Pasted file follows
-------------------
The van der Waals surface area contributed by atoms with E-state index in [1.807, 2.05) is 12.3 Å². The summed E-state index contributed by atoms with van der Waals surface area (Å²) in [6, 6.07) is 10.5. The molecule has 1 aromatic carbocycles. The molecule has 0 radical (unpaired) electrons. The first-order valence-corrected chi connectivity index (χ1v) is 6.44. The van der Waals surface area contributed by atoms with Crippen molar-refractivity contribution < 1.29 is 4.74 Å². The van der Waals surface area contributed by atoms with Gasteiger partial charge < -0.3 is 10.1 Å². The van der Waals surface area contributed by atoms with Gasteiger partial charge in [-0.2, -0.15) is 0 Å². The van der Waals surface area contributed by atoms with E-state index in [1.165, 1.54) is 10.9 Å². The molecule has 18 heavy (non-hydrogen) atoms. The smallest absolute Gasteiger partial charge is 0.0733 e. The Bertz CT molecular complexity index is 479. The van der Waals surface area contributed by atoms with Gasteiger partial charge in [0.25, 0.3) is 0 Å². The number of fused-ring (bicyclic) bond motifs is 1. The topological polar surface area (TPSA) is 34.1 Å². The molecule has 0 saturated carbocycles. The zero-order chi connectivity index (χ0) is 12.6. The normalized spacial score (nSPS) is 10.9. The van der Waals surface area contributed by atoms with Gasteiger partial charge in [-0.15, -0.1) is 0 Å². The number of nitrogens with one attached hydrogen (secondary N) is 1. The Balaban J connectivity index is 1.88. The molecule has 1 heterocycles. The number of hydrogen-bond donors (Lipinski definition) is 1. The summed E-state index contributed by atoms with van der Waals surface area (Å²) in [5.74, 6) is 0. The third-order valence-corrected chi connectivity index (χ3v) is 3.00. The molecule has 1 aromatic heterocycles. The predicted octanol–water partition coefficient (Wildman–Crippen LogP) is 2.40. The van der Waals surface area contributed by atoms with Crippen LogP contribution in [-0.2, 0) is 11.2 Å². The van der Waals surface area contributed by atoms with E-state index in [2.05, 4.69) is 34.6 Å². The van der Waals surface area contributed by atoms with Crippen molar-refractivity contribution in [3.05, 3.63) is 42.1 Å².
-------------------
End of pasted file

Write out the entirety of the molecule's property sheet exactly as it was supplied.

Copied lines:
The van der Waals surface area contributed by atoms with E-state index in [1.807, 2.05) is 12.3 Å². The summed E-state index contributed by atoms with van der Waals surface area (Å²) in [6, 6.07) is 10.5. The molecule has 1 aromatic carbocycles. The molecule has 0 radical (unpaired) electrons. The first-order valence-corrected chi connectivity index (χ1v) is 6.44. The van der Waals surface area contributed by atoms with Crippen molar-refractivity contribution < 1.29 is 4.74 Å². The van der Waals surface area contributed by atoms with Gasteiger partial charge < -0.3 is 10.1 Å². The van der Waals surface area contributed by atoms with Gasteiger partial charge in [-0.2, -0.15) is 0 Å². The van der Waals surface area contributed by atoms with E-state index in [1.165, 1.54) is 10.9 Å². The molecule has 18 heavy (non-hydrogen) atoms. The smallest absolute Gasteiger partial charge is 0.0733 e. The Bertz CT molecular complexity index is 479. The van der Waals surface area contributed by atoms with Gasteiger partial charge in [0.25, 0.3) is 0 Å². The number of fused-ring (bicyclic) bond motifs is 1. The topological polar surface area (TPSA) is 34.1 Å². The molecule has 0 saturated carbocycles. The zero-order chi connectivity index (χ0) is 12.6. The normalized spacial score (nSPS) is 10.9. The van der Waals surface area contributed by atoms with Gasteiger partial charge in [-0.15, -0.1) is 0 Å². The number of nitrogens with one attached hydrogen (secondary N) is 1. The Balaban J connectivity index is 1.88. The molecule has 1 heterocycles. The number of hydrogen-bond donors (Lipinski definition) is 1. The summed E-state index contributed by atoms with van der Waals surface area (Å²) in [5.74, 6) is 0. The third-order valence-corrected chi connectivity index (χ3v) is 3.00. The molecule has 1 aromatic heterocycles. The predicted octanol–water partition coefficient (Wildman–Crippen LogP) is 2.40. The van der Waals surface area contributed by atoms with Crippen LogP contribution in [-0.2, 0) is 11.2 Å². The van der Waals surface area contributed by atoms with E-state index in [2.05, 4.69) is 34.6 Å². The van der Waals surface area contributed by atoms with Crippen molar-refractivity contribution in [3.05, 3.63) is 42.1 Å².